Based on the popular Image Comics series by David Baxter and artist Javier Aranda, Marksmen is the first ever 3D motion comic, for what it’s worth, though this isn’t the 3D version. I happen to like well-produced motion comics, and this one is pretty solid, though some of the voice work is stodgy. Marksmen takes place within a post-apocalyptic war society, where the tech-heavy New San Diego is one of America’s biggest survivor hubs. The titular squad are the offspring of the Navy Seals who defended the city during the country’s collapse, and their job in this story is staving off the impending threat of a nearby faith-based community. You’d do yourself better just reading it, but there’s nothing wrong with checking this out.
The Less Recent
Blade Runner: The Final Cut (Amazon Prime)
Many films have director’s cuts and alternate versions, but few have as many as Ridley Scott’s 1982 classic Blade Runner, and all of its versions have their defenders and detractors. The film tells the story of Harrison Ford’s Rick Deckard, a cop whose mission is taking down biological androids called replicants. This 118-minute 2007 version is the “true” director’s edit, and was created for home release with Scott having full control over all aspects of it. It’s got the full unicorn dream sequence and zero lame-ass expository voiceover. Maybe this is what Ford is watching while he recovers from his recent injury.
The X-Files (Amazon Prime)
It’s hard to believe, as much as I want to believe, that it’s been 18 years since this first X-Files pic hit theaters. Also known as Fight the Future, the feature had Fox Mulder (David Duchovny) and Dana Scully (Gillian Anderson) investigating a conspiracy involving aliens living on Earth — surprise, surprise — and spends a fair amount of time kicking it in the cornfield. Unlike its 2008 follow-up, this one is definitely worth a revisit, which I should have done before writing this.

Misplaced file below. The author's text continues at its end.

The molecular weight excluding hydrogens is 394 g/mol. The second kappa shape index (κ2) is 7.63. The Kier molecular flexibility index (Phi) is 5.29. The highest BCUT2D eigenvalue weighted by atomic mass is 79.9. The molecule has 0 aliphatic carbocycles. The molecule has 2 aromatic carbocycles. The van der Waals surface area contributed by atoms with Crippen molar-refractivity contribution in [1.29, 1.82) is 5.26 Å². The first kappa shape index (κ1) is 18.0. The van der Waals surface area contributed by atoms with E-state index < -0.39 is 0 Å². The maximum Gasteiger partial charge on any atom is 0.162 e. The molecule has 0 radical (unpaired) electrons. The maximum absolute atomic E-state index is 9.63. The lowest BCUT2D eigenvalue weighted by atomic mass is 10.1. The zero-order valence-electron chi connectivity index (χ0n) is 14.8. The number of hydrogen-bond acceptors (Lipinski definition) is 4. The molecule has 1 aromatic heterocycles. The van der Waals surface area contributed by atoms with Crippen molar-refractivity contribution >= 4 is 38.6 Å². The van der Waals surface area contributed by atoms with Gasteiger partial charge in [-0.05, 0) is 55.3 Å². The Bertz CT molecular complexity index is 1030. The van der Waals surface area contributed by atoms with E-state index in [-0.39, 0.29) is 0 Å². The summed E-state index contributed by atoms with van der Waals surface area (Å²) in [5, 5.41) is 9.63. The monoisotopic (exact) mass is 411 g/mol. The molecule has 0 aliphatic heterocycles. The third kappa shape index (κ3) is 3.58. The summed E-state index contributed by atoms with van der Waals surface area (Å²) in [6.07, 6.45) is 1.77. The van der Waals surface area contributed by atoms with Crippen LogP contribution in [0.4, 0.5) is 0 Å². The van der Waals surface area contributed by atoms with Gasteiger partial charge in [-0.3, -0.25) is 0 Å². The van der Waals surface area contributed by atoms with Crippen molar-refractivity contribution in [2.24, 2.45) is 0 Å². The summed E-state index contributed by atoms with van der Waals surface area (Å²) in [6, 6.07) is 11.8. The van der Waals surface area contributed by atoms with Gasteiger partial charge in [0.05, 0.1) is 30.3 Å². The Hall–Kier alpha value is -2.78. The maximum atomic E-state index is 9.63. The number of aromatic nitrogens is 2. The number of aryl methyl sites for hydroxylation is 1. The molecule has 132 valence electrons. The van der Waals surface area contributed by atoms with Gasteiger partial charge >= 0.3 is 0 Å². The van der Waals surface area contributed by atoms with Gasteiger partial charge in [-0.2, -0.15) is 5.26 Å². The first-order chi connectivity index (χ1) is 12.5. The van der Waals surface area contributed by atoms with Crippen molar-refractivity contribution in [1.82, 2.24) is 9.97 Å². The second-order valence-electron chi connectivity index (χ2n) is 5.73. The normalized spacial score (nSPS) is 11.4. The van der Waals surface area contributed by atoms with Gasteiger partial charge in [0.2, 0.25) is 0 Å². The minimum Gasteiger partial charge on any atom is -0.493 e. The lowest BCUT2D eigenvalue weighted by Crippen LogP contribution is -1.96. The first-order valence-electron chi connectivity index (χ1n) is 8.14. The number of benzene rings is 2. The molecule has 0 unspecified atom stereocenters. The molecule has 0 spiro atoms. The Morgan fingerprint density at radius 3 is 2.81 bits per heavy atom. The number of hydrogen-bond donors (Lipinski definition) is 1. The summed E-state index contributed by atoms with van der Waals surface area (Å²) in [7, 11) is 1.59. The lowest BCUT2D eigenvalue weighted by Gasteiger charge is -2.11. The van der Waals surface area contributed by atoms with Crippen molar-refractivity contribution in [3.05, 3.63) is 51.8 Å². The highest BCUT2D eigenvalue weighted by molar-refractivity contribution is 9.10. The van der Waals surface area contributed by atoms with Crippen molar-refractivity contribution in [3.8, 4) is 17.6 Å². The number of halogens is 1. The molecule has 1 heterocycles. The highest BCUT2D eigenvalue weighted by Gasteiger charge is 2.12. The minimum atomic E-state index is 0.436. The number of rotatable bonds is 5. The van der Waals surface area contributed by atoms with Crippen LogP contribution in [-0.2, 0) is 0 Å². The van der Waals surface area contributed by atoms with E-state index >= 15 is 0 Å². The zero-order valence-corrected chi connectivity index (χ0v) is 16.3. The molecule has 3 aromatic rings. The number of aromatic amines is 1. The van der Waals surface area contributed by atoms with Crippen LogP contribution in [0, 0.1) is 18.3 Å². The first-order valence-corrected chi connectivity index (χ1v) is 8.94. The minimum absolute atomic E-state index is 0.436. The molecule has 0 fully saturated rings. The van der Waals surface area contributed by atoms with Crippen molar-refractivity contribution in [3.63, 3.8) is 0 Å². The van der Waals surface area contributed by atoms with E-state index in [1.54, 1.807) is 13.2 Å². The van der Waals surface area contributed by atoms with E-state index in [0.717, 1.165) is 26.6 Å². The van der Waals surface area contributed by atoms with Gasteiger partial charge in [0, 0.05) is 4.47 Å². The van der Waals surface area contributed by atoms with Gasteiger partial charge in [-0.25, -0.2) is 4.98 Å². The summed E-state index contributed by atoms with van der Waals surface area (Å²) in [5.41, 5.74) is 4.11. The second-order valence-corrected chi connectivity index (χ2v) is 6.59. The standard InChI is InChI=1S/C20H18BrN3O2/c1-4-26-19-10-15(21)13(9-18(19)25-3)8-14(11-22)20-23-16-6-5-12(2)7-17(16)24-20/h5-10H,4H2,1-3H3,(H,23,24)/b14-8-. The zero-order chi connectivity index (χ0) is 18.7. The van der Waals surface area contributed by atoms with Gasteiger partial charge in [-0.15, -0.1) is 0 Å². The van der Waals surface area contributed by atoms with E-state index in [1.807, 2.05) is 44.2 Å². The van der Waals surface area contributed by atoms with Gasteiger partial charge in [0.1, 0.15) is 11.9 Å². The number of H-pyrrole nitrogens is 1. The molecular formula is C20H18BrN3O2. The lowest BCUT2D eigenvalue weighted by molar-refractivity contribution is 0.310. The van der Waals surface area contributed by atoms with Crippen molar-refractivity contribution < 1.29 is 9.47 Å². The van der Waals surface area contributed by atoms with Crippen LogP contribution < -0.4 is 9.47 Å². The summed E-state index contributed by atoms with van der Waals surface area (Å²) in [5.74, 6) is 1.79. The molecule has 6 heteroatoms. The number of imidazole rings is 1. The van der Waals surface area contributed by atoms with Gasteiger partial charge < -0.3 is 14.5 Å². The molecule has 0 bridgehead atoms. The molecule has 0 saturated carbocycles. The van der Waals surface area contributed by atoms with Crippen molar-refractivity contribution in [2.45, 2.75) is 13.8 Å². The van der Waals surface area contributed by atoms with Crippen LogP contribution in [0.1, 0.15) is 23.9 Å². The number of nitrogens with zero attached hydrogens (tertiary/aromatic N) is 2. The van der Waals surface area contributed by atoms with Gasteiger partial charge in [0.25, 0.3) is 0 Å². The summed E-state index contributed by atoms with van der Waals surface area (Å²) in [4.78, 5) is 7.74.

4:44 Last Day on Earth (Netflix Instant)
New York filmmaker Abel Ferrara took something of a career detour with this 2011 drama, which takes place on the last day before the Earth’s ozone layer will be destroyed, as well as all life on the planet. Willem Dafoe and Shariyn Leigh play actor Cisco and artist Skye, respectively, who spend their final hours together running through the emotional gamut, with focus on conversations, minimal locations, and sometimes hammy performances taking center-stage over any big effects sequences.
Codependent Lesbian Space Alien Seeks Same (Netflix Instant)
In case the title didn’t tip you off, Codependent Lesbian Space Alien Seeks Same isn’t your average indie feature. This 2011 comedy follows three lesbian aliens who have come to Earth and who are secretly being tracked by government agents. The main story centers on the bubbling romance between Zoinx (Susan Ziegler) and the human Jane (Lisa Haas), who doesn’t know she’s falling for an E.T.
The Gerber Syndrome (Hulu Plus)
The debut feature from Norway-born filmmaker Maxi Dejoie, The Gerber Syndrome is am Italian faux documentary that offers up more drama than thrills, all hinging on a fairly unbelievable plot. A TV crew is creating a documentary centered on the titular disease, which is clearly the most contagious thing that’s ever existed. The story is told mostly through the cameramen following people around. It’s nothing to spread around to everyone you know, but the performances put this one above similar found-footage schlock. Plus, it was made in 2001, before the sub-genre imploded on itself.
See you next time!